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Bendable Wing Helps Planes Fly Better

Flexible doesn't have to mean flimsy. Think of a tree bending in a wind gust or a bird flying into a headwind. Soon Air Force planes will be outfitted with wing flaps that morph to make them more fuel efficient and quieter.

In April, Wright-Patterson Air Force Base finished the last of 22 test flights on a Gulfstream III at Edwards Air Force Base, California. According to Pete Flick, Air Force Research Lab (AFRL) Program Manager, "We are thrilled to have accomplished all of our flight test goals without encountering any significant technical issues. These flights cap 17 years of technology maturation."

He says, "The technology is now ready to dramatically improve aircraft efficiency for the Air Force and the commercial aviation industry."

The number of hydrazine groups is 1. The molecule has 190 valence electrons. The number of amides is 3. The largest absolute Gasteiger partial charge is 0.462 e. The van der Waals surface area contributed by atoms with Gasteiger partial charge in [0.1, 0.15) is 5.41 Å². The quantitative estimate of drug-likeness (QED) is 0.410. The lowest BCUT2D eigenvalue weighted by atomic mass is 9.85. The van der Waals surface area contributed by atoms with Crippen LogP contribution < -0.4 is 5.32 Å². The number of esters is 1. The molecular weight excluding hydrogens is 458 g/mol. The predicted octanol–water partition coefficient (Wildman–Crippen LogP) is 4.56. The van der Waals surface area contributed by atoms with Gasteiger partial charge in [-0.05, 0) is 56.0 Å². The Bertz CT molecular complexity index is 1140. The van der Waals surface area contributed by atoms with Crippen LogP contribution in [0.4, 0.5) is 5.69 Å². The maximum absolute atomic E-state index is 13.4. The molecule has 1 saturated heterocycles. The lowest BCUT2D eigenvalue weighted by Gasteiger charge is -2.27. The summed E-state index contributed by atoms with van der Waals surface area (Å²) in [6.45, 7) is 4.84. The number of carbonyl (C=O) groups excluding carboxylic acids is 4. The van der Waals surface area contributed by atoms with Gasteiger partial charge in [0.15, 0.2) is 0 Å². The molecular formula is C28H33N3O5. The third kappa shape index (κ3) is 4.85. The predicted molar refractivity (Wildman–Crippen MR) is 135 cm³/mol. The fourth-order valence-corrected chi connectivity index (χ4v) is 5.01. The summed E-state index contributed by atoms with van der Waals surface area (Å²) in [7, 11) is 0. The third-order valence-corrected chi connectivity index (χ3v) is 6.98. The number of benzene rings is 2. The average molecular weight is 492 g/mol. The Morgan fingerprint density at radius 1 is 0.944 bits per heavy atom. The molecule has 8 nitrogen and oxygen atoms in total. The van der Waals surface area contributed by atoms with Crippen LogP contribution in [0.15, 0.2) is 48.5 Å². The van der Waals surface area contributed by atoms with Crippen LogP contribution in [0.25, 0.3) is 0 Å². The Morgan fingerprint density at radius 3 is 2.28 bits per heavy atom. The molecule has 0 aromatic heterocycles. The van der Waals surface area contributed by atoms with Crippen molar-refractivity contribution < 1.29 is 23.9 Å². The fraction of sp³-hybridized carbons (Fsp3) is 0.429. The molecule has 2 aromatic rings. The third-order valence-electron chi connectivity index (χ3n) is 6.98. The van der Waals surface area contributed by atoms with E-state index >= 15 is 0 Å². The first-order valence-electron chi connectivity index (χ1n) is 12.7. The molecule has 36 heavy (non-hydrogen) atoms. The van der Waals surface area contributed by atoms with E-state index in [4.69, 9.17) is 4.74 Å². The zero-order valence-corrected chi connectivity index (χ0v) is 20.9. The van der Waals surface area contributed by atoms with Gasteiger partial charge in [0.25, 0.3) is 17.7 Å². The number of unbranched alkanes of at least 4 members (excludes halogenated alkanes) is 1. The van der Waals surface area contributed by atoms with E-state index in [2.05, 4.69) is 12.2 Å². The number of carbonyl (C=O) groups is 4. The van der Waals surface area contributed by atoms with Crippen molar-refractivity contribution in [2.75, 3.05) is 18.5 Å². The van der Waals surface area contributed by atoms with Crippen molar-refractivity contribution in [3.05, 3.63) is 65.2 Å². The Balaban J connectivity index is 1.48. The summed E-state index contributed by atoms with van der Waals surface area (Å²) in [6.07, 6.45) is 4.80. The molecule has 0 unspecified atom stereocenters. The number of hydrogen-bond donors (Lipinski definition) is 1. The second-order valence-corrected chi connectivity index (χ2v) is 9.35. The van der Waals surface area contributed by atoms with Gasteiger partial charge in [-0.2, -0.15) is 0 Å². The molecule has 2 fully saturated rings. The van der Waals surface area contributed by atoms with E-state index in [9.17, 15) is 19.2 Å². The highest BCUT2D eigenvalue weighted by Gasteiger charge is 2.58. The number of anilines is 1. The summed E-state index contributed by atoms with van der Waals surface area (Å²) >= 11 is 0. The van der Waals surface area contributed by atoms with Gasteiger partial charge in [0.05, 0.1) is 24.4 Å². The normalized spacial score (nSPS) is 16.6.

Nearly two decades ago Dr. Sridhar Kota, a University of Michigan mechanical engineering professor, brought the idea to Wright-Patt. "Just observing in nature, if you think about it, first of all, everything around you right now, your desk and the computer and the printer, everything that is strong is also very stiff... now if you look outside the window and look at trees bending in heavy winds, they are very strong, but they are flexible."

Kota, founder and president of Flexsys, uses conventional aerospace materials for his morphing wing flaps like aluminum, steel and titanium composites.

The Air Force is ready to apply the technology to its jets later this year. There are other applications for it including helicopter rotor blades, ships, wind turbines and cars.

With more than 30 years of journalism experience in the Greater Cincinnati market, Ann Thompson brings a wealth of knowledge and expertise to her reporting. She has reported for WKRC, WCKY, WHIO-TV, Metro Networks and CBS/ABC Radio. Her work has been recognized by the Associated Press and the Society of Professional Journalists. In 2019 and 2011 A-P named her “Best Reporter” for large market radio in Ohio. She has won awards from the Association of Women in Communications and the Alliance for Women in Media. Ann reports regularly on science and technology in Focus on Technology.